Woman’s Club passes into history after 94 years

Aging membership,
changes in society
write end to story

By clare MARie celano
Staff Writer

Aging membership,
changes in society
write end to story
By clare MARie celano
Staff Writer


Helen MatthewsHelen Matthews

FREEHOLD — Saying good-bye is never easy, but bidding farewell to something that has been an integral part of you for more than half your life is especially difficult.

At least that’s how Helen Matthews feels about seeing the dissolution of the Woman’s Club of Freehold.

Matthews, serving as president for the third time, said she is saddened by the fact that the club will no longer exist as it has since 1909.

"Our membership is down to 11 members now," Matthews said in a recent conversation, before adding that in its heyday, the club boasted 125 members.


CLARE MARIE CELANO  The Woman’s Club of Freehold called this building on South Street, Freehold Borough, home from 1961 to 2003. The club is closing its doors and has sold the property to an attorney who will make his offices here.CLARE MARIE CELANO The Woman’s Club of Freehold called this building on South Street, Freehold Borough, home from 1961 to 2003. The club is closing its doors and has sold the property to an attorney who will make his offices here.

Actually, the membership was at its capacity for the little red brick building on South Street that served as the clubhouse.

According to Matthews, the club had to turn members away because any more people in the building would have violated the fire code.

Freehold Borough will have to say good-bye to the organization that has made its home in town for almost 100 years.

The building is being sold to Herbert Ellis of Manalapan, who will bring his law practice to the building.

According to Matthews, all the proceeds from the sale of the building will go to various agencies and organizations in the borough.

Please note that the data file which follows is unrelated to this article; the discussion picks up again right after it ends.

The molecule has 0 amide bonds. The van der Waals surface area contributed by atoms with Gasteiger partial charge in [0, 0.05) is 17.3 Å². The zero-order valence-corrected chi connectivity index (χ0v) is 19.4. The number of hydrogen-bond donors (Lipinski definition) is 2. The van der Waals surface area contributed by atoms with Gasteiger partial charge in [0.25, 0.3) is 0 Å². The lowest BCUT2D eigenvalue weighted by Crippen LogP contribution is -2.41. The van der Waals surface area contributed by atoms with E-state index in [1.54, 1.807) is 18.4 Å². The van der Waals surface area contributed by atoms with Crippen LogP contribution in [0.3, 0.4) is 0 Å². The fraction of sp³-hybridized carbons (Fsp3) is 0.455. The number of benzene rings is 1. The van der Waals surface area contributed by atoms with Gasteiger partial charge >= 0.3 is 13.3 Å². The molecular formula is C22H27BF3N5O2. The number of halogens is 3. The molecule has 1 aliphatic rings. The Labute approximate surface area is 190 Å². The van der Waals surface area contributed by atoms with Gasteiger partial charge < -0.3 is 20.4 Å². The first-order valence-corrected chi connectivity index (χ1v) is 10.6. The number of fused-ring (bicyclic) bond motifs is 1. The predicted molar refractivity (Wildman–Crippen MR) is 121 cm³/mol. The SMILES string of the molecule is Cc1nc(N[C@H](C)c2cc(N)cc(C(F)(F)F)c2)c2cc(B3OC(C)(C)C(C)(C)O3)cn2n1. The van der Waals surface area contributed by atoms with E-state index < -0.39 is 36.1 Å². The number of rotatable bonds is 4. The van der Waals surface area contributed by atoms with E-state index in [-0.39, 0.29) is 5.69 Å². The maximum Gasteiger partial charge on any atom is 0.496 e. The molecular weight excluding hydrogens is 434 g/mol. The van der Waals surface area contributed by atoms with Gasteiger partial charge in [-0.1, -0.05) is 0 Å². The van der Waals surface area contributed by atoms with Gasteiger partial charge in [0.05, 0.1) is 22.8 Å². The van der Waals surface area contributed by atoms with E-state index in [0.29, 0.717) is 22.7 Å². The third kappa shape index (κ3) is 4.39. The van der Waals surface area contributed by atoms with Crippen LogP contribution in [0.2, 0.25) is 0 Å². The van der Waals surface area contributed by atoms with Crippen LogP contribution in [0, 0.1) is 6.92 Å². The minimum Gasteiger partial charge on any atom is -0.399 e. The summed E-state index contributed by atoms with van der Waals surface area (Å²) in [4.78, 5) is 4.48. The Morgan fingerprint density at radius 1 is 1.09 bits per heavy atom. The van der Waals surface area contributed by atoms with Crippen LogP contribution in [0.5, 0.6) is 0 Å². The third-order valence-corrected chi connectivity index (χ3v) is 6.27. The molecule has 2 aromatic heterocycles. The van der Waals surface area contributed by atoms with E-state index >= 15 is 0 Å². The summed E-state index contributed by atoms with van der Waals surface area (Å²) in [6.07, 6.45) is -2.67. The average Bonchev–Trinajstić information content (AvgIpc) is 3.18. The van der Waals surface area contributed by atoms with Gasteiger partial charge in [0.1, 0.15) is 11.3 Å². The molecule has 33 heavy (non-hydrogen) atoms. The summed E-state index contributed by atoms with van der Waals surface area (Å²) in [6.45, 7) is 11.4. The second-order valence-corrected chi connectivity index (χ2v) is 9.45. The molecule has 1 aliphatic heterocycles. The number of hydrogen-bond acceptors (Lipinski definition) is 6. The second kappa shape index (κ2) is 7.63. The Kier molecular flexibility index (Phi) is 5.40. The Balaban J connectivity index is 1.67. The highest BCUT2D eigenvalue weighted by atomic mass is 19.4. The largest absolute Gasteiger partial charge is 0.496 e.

Matthews explained that the club had its beginning with members gathering at a large home on Broad Street where the Freehold Jewish Center now stands.

The club then moved to the First Presbyterian Church on Main Street before finally settling at the corner of South and Institute streets when the organization purchased the building in 1961.

Matthews attributed the declining membership to "changing times."

She added that at one point, the organization even started a Junior Women’s Club, which lasted for a while before disbanding.

Matthews said many members were getting older and it became difficult for them to remain active members.

In an interview with Matthews, 85, at her Jackson Street home, she graciously shared news clippings, photos and her wonderful memories.

Spread about were tidbits, snippets and photos of the past, and typewritten pages that held written records of the history of the club — pages that de­scribe things such as membership dues priced at $1 a year.

"If you can’t fulfill your duty, you can substitute something or pay a 50-cent fine," a 1922 entry read.

Or this entry from Jan. 26, 1934, by Annie P. Perrine in regard to the original name of the club, the Monmouth Sorosis Club: "I had a vague idea that sorosis was the name of some wonderful philosopher or reformer like Susan B. Anthony or Carrie Nation. All I can find in any avail­able reference book is sorosis: a women’s club, or sorosis: a fleshy fruit."

The name was changed to the Woman’s Club of Freehold in October 1910.

Other entries included donations such as 40 yards of muslin which was given for use in the Monmouth County jail and $10 for a bond for the tuberculosis drive.

Matthews has more than 40 years of memories of her years at the Woman’s Club of Freehold stored up and willingly shared some of them.

She recalled trips to the Metropolitan Museum of Art in New York, Longwood Gardens in Delaware and the DuPont mansions in Maryland.

She remembered fund-raisers such as lovely flower shows and elaborate luncheon fashion shows with delicate sandwiches on elegant silver trays and fancy cakes for dessert.

Christmas parties, school bands and piano players entertained club members.

She also remembers women dressed in hats and globes and being dropped off at the meetings by their husbands.

"It was a very different time then," she said reflectively.

The club has donated money to virtu­ally every agency and organization in the borough over the life of its charter, ac­cording to the president.

Members have held fund-raisers and donated money to efforts that include Lyme disease, Freehold Beautiful, Centra­State Medical Center, the Open Door food pantry and the YMCA.

The club has also given annual scholarships to deserving students.

According to Matthews, the proceeds from the sale of the clubhouse are slated to go to the following agencies: the Freehold Borough Police Department, the Freehold Fire Department, the Freehold First Aid and Emergency Squad and the Freehold Public Library. Also included will be the YMCA Community Center, CentraState Medical Center, Open Door and Freehold Borough High School. In addition, a scholarship spon­sored by the Woman’s Club of Freehold will be awarded annually.